A Special Memory 

Participating in the CLS Program was an honor and a privilege for me. I really appreciate having the opportunity to learn Bahasa Indonesia since it is vital to my future career goals. Additionally, our instructors, my language partner during the summer program, and my Refresh language partner are all amazing, dedicated, enthusiastic, and skilled teachers. Just participating in this program is an outstanding memory. Additionally, my instructors selected me and another student from a different class to represent CLS Indonesia’s beginning level learners at an international conference on foreign language instruction. I was deeply honored by this recognition and delighted to meet other very diverse students at different levels from different programs also learning Bahasa Indonesia for a wide variety of reasons. 

Comparing Cultural Traditions—Weddings, Quiceaneras and More

With my original language partner, we discussed everyday life and cultural practices in Indonesia and the U.S., including different holidays, traditions, and how people celebrate them. I was particularly interested in learning about Indonesian weddings because, as a South Asian, we have exciting and elaborate weddings. I wanted to see how Indonesian weddings compare. My language partner gave a presentation showing the rituals, dress, and customs for a wide variety of groups across all the islands and elaborated on how the practices differ. I also presented on American weddings, South Asian weddings, and discussed quinceaneras, which were a significant part of my life having grown up in Los Angeles. My presentations addressed the immigrant experience of combining American cultural practices with other traditional cultural practices within our communities. With my community at home, I shared information on Indonesian cultural practices in daily life, especially how they show respect to elders, and their wide-ranging practices and dress for weddings across the islands. 

Why More People Should Learn Indonesian 

I would absolutely recommend that more people learn to speak Bahasa Indonesia! We live in a globalized world, so learning to speak any foreign language is a boon in and of itself. Learning to speak Bahasa Indonesia, specifically, is highly advantageous as Indonesia continues to rise in international affairs. The U.S. historically has had strong relations with Indonesia, which continue to develop, but information about this country is not as widely known in the general public, which presents future learners with many opportunities. I think it is also important to remember that Indonesia is paradise. Speaking the language will facilitate travel to this archipelago nation abundant in natural beauty and rich in cultural traditions.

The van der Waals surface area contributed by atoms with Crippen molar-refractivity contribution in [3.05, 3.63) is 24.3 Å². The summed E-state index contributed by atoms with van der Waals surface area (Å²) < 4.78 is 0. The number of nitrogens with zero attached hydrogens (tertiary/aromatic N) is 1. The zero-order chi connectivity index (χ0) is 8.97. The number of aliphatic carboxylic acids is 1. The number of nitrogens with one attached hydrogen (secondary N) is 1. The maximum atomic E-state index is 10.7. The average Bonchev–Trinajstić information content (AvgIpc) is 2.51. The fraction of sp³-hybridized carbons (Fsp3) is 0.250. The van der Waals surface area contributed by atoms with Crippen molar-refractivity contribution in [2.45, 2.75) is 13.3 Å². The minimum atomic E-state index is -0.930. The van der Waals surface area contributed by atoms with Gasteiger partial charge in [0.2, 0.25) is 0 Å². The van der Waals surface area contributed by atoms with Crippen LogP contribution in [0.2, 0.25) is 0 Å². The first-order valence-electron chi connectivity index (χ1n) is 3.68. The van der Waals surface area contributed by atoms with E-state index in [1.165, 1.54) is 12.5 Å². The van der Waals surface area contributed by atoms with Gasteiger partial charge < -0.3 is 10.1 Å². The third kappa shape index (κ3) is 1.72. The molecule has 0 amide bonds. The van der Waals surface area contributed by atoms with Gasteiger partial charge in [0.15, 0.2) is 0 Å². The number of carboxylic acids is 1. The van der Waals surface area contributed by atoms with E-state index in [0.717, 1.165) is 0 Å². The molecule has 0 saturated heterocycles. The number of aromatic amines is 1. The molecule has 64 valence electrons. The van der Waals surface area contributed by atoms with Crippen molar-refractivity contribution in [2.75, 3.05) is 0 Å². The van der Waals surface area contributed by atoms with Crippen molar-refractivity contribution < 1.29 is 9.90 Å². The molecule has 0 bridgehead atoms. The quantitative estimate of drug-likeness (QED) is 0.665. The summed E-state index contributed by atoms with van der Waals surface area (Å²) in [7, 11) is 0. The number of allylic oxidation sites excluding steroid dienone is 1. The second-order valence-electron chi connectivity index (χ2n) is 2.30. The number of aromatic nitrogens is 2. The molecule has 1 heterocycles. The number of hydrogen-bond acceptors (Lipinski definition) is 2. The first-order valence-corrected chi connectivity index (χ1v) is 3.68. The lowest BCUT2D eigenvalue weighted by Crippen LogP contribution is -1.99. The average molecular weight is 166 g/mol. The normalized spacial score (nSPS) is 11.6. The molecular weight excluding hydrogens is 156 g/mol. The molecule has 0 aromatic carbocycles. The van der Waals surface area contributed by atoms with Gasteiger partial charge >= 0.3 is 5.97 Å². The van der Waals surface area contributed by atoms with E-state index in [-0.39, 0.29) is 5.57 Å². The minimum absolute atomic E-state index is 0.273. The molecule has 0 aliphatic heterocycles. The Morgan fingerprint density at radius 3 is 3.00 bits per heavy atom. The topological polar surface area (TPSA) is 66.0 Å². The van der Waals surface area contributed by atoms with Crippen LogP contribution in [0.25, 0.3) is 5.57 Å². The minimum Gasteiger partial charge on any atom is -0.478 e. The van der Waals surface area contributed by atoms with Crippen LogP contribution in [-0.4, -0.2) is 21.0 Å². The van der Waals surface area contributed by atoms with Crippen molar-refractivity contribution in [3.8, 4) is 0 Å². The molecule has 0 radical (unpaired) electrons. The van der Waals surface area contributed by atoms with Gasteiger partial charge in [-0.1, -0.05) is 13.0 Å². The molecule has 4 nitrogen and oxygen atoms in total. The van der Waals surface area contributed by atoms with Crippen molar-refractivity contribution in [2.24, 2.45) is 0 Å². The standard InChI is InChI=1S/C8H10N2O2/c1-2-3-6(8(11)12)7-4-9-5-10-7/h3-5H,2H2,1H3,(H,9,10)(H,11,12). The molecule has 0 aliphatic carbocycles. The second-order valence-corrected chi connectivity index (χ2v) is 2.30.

Words of Advice 

To students considering CLS, I would say: Do it! It is an amazing experience! The instructors are very skilled at teaching and keeping students engaged, and you learn about one year’s worth of language instruction within eight weeks. I would tell prospective CLS students to spend quality time on their applications, writing multiple drafts of their essays, receiving and addressing useful feedback on them, and really taking into account that the purpose of the program is to promote cultural exchange. Their pursuit of language instruction and cultural immersion should be part of their long-term goals.


Alumni Profiles

Nayla Huq
Nayla Huq
Indonesian 2021
Malang, Indonesia

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Posted Date

May 23, 2022